Here is a drawing of the amp in 12mm:

Hi End Integrated Amplifier design.

Hi End Integrated Amplifier design.

And the unfinished drawing of the sheet to cut (it doesn’t yet contain the amp or stand information):

MDF Cutting Information.

MDF Cutting Information.

Once the Box Construction Jig woodwork is here, I can start construction of Frank’s Portable HiFi.

Posted in Amp Cabinet, cabinet, Construction, Design, Ghetto Blaster / Portable Music Player, Headphone Amp, Loudspeakers, Power Amplifier | Tagged , , , , | Leave a comment

How to Effectively Solder Joints

A friend of mine asked me about soldering and I thought the conversation may be useful to others.  Here is is.

My friends email:
Finally I have soldered all the connections to my new digital speedo on the bike!

Soldering takes me forever ‘cos I am crap at it BUT I think soldering iron is shyte & maybe the solder too!

I can never seem to find a higher power iron than the usual DIY shop type soldering irons & don’t know if solder is solder is solder or if some is better than others!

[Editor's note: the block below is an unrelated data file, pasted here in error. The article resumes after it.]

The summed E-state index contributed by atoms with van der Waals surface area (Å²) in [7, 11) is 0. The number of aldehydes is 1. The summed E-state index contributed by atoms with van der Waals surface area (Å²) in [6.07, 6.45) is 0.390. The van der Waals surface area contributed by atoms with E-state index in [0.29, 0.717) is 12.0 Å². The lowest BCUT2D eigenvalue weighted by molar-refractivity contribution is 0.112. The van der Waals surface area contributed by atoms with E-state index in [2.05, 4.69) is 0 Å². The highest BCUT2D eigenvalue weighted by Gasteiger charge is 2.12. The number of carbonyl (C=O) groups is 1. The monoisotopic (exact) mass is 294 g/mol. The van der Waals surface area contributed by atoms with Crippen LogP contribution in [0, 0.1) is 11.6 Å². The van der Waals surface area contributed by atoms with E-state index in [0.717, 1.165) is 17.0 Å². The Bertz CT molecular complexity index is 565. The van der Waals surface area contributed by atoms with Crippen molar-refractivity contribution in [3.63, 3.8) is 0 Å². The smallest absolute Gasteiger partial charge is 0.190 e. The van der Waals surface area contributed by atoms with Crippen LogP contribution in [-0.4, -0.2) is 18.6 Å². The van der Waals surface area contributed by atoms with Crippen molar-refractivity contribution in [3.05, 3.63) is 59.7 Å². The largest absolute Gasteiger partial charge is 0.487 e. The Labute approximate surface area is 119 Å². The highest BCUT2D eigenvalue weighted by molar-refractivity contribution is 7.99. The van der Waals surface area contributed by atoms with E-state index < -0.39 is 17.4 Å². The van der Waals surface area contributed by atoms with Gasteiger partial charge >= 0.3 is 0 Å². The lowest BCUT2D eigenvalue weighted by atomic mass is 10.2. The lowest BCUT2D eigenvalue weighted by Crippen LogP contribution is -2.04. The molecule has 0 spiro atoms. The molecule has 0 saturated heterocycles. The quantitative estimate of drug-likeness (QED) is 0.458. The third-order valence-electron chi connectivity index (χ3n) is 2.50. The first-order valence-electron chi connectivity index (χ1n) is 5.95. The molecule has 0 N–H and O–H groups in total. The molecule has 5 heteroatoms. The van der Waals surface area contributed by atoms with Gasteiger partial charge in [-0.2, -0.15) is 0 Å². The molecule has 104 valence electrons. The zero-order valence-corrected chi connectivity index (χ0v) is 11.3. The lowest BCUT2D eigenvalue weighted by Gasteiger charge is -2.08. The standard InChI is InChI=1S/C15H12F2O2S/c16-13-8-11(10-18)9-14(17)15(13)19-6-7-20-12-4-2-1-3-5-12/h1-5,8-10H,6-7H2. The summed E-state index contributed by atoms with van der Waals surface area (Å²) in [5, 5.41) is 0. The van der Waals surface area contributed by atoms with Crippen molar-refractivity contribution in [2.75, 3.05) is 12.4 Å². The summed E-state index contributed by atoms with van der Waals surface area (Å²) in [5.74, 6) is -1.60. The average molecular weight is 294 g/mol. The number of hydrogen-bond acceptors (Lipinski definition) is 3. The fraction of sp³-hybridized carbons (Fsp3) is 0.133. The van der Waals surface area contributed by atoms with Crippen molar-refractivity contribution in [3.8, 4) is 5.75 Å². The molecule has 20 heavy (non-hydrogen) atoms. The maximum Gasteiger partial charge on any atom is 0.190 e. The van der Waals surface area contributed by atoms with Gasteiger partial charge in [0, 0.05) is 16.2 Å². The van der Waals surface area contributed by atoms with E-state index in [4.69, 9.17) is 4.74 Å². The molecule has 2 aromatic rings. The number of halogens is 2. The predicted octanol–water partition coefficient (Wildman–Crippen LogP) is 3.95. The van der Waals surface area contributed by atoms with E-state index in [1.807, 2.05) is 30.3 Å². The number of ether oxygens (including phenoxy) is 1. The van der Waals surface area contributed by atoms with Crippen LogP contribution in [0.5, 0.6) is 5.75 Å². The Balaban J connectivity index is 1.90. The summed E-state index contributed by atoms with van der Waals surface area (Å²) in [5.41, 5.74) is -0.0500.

Any advice?


My response:

“The Two Governing Factors of Soldering.

Regardless of what is being soldered or how large the joint is; the most important two points to concentrate on when soldering are cleanliness and temperature.

1. Cleanliness
Solder these days is all pretty much the same. That said, you need to use stuff that has flux built into the solder itself to ensure the metals to join are clean. There is a new EU directive that says we should all be using lead-free solder. For my Liquiphonics solder, not only is it lead free but it also has a certain amount of silver in it. Soldering with it is not fun as it feels a bit like dried up toothpaste and has problems flowing. It skins over quickly and needs lots of flux which means you have to work fast with it and get the job done first time. But I doubt you are using this kind of solder and the older, lead type is not a problem by comparison.

So you will probably have solder which contains flux. But the flux can only do so much so you need to make sure both metal parts to be joined are perfectly clean. Do not rely on the fact that a piece of wire is free from oxidation just because it is inside insulation sleeving – it may have been cut at that point a while ago and moisture could have crept up the sleeving and corroded the wire. Clean any wire that looks dirty or corroded, using fine sandpaper, a pair of pliers or the side of a match box etc. Only if you can see bright metal is it clean enough to join and even then, the flux will be needed.